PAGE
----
Website Hosting for Your Business

by VENDIREX on 10/28/2015 - 12:06 pm |

Tags: Internet Marketing, Maintenance Management

The next choice to make after buying your domain name is to figure out where it will be hosted. The domain registrars (of course) are going to vie for that business from you, as website hosting commands a continuing monthly fee. In fact they count on it, which is why domain names are so cheap to purchase. However, you’ll first want to check with the person building your site, so you don’t end up duplicating efforts and then just having to have the records moved anyway.

Whether you are going with a freelance web designer, or a full blown business host that offers site management, they will all have a favorite host they prefer you use. They may even have their own server. Costs will be substantially higher for private hosting, so make sure to ask why they think it is necessary to host your site themselves.

Also, as a precaution, be sure you have access any logins, and have the name registered in your name (not the designer’s). Sometimes you will want to move your site, change your host or site manager, and if you don’t want a cumbersome process (or even issues with who owns what) down the road, insist that everything’s in your name from the onset.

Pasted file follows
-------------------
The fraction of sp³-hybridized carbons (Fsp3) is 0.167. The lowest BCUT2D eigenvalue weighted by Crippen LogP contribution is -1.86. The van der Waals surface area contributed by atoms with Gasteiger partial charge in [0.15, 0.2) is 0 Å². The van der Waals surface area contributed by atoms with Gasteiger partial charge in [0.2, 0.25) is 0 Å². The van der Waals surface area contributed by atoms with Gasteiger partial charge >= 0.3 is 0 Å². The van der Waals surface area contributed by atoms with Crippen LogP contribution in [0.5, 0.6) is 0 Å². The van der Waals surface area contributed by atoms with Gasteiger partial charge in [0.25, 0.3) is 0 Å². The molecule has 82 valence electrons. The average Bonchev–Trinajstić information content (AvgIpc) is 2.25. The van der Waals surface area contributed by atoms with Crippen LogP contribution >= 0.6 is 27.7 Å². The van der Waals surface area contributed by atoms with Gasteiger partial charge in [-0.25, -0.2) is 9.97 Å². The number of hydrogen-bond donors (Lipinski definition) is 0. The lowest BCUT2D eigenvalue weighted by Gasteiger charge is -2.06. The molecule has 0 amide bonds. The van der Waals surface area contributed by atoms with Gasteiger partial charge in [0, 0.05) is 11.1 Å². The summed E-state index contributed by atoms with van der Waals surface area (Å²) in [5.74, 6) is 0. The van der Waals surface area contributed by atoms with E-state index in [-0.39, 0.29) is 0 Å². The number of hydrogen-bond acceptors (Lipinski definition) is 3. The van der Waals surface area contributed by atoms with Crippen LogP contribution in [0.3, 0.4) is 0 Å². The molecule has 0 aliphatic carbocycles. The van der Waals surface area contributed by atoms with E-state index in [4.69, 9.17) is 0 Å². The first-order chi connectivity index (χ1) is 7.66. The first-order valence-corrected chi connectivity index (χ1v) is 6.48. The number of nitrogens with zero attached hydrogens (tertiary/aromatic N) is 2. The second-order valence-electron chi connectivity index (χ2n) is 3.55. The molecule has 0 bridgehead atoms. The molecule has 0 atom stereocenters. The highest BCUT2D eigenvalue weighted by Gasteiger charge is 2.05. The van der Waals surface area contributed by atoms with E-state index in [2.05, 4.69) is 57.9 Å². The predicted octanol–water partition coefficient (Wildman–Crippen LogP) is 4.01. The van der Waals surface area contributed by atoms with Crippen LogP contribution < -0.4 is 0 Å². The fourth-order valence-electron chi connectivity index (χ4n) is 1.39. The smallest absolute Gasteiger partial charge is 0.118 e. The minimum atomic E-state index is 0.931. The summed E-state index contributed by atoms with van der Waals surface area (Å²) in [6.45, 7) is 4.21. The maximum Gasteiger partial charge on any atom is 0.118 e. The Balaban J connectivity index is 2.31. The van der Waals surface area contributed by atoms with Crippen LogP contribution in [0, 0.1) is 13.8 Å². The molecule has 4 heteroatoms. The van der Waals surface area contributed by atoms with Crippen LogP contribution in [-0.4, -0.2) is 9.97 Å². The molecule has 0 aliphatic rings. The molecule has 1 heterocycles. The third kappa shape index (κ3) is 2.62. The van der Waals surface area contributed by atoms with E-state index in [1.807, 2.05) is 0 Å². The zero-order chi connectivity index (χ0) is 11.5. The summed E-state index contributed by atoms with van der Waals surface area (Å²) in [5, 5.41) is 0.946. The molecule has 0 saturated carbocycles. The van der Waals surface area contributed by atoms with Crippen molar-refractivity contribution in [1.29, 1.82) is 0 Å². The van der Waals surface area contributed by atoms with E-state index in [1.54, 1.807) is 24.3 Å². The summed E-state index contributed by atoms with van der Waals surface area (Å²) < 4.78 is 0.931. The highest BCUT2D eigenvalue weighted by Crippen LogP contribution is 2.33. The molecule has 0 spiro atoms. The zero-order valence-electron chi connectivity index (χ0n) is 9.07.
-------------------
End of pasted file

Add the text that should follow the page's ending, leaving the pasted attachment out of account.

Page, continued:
If you use a database or development platform, your hosting will be more complex and priced higher as well. E-commerce is another add-on cost, but you should thoroughly research this avenue. If you have the time and a bit of computer savvy, some of the simpler sites can be handled on your own.

That said, when you need an expert, find one. Don’t try to delve into coding and Java scripts and attempt to sell online with a lesser known service just because they are cheaper. Good people and good products cost money, and if you try to circumvent and get into too much DIY, you could lose a lot more than a few prospective clients.

What’s Important for a Business Host to Offer?

Reliability - consisting of percentage of available time people can reach your site, minus your host’s scheduled maintenance downtimes (which are normal and necessary). Uptime is the second element here to look for, and is the total amount of time your host is online, outside of potential network outages.

Site Security - will you need Extranet (for customers and suppliers to pay and receive money on your site), or Intranet (security only needed within your own company)?

Colocation hosting - this is where you own your server, but it is housed and maintained at the host’s physical site. They may offer updates, but it’s more common for your own IT professional to handle this on your behalf.

Cloud hosting - a very scalable option, it is based upon the power used to run your site. Because your data is not centralized (it is virtually shared with other computers, which gives it less chance of downtime), it might be a privacy concern - depending on the type of field you are in.


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